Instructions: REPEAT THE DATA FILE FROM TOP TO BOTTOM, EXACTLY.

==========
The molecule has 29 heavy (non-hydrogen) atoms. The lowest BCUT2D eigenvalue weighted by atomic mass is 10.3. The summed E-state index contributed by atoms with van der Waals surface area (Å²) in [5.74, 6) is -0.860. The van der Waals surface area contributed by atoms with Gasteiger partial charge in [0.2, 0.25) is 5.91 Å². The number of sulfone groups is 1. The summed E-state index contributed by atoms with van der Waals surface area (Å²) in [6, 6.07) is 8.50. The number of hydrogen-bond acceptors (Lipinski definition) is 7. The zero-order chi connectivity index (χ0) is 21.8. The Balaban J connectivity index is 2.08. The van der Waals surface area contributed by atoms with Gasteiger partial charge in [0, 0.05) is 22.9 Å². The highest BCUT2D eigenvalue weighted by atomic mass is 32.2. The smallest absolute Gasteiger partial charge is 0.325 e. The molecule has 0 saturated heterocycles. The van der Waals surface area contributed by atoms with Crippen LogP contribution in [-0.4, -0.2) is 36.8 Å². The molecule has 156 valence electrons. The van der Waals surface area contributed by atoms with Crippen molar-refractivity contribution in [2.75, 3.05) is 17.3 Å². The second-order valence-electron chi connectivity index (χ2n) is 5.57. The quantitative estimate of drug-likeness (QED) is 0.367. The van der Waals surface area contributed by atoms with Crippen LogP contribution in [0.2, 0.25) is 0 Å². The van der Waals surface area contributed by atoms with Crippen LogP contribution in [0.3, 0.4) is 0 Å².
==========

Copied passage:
The molecule has 29 heavy (non-hydrogen) atoms. The lowest BCUT2D eigenvalue weighted by atomic mass is 10.3. The summed E-state index contributed by atoms with van der Waals surface area (Å²) in [5.74, 6) is -0.860. The van der Waals surface area contributed by atoms with Gasteiger partial charge in [0.2, 0.25) is 5.91 Å². The number of sulfone groups is 1. The summed E-state index contributed by atoms with van der Waals surface area (Å²) in [6, 6.07) is 8.50. The number of hydrogen-bond acceptors (Lipinski definition) is 7. The zero-order chi connectivity index (χ0) is 21.8. The Balaban J connectivity index is 2.08. The van der Waals surface area contributed by atoms with Gasteiger partial charge in [0, 0.05) is 22.9 Å². The highest BCUT2D eigenvalue weighted by atomic mass is 32.2. The smallest absolute Gasteiger partial charge is 0.325 e. The molecule has 0 saturated heterocycles. The van der Waals surface area contributed by atoms with Crippen LogP contribution in [-0.4, -0.2) is 36.8 Å². The molecule has 156 valence electrons. The van der Waals surface area contributed by atoms with Crippen molar-refractivity contribution in [2.75, 3.05) is 17.3 Å². The second-order valence-electron chi connectivity index (χ2n) is 5.57. The quantitative estimate of drug-likeness (QED) is 0.367. The van der Waals surface area contributed by atoms with Crippen LogP contribution in [0.2, 0.25) is 0 Å². The van der Waals surface area contributed by atoms with Crippen LogP contribution in [0.3, 0.4) is 0 Å².